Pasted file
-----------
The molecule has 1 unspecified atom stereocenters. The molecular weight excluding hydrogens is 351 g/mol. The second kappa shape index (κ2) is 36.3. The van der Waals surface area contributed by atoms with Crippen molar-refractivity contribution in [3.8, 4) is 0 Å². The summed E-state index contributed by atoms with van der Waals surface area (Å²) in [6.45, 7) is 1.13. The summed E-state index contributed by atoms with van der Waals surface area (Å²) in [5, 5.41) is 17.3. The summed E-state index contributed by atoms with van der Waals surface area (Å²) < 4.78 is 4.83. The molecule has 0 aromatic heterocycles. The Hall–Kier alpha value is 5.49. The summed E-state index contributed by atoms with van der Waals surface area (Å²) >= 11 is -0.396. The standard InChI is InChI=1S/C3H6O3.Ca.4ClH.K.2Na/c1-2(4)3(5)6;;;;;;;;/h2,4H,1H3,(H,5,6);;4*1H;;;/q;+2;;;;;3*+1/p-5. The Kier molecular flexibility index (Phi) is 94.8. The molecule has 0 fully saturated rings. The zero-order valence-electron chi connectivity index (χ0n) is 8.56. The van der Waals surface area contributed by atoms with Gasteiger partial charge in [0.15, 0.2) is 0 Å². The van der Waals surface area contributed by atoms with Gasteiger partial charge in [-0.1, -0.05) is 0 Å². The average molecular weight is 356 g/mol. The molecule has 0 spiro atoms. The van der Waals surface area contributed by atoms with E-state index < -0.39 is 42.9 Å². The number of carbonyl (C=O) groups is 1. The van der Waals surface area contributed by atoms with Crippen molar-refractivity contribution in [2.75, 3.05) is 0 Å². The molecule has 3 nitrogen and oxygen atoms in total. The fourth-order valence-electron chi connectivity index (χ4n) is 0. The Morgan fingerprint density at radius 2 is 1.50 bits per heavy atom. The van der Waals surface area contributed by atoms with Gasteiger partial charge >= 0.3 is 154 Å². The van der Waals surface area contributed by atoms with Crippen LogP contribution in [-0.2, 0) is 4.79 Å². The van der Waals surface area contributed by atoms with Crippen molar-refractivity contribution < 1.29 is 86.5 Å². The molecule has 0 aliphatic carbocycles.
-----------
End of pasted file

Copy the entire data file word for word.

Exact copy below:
The molecule has 1 unspecified atom stereocenters. The molecular weight excluding hydrogens is 351 g/mol. The second kappa shape index (κ2) is 36.3. The van der Waals surface area contributed by atoms with Crippen molar-refractivity contribution in [3.8, 4) is 0 Å². The summed E-state index contributed by atoms with van der Waals surface area (Å²) in [6.45, 7) is 1.13. The summed E-state index contributed by atoms with van der Waals surface area (Å²) in [5, 5.41) is 17.3. The summed E-state index contributed by atoms with van der Waals surface area (Å²) < 4.78 is 4.83. The molecule has 0 aromatic heterocycles. The Hall–Kier alpha value is 5.49. The summed E-state index contributed by atoms with van der Waals surface area (Å²) >= 11 is -0.396. The standard InChI is InChI=1S/C3H6O3.Ca.4ClH.K.2Na/c1-2(4)3(5)6;;;;;;;;/h2,4H,1H3,(H,5,6);;4*1H;;;/q;+2;;;;;3*+1/p-5. The Kier molecular flexibility index (Phi) is 94.8. The molecule has 0 fully saturated rings. The zero-order valence-electron chi connectivity index (χ0n) is 8.56. The van der Waals surface area contributed by atoms with Gasteiger partial charge in [0.15, 0.2) is 0 Å². The van der Waals surface area contributed by atoms with Gasteiger partial charge in [-0.1, -0.05) is 0 Å². The average molecular weight is 356 g/mol. The molecule has 0 spiro atoms. The van der Waals surface area contributed by atoms with E-state index < -0.39 is 42.9 Å². The number of carbonyl (C=O) groups is 1. The van der Waals surface area contributed by atoms with Crippen molar-refractivity contribution in [2.75, 3.05) is 0 Å². The molecule has 3 nitrogen and oxygen atoms in total. The fourth-order valence-electron chi connectivity index (χ4n) is 0. The Morgan fingerprint density at radius 2 is 1.50 bits per heavy atom. The van der Waals surface area contributed by atoms with Gasteiger partial charge >= 0.3 is 154 Å². The van der Waals surface area contributed by atoms with Crippen LogP contribution in [-0.2, 0) is 4.79 Å². The van der Waals surface area contributed by atoms with Crippen molar-refractivity contribution < 1.29 is 86.5 Å². The molecule has 0 aliphatic carbocycles.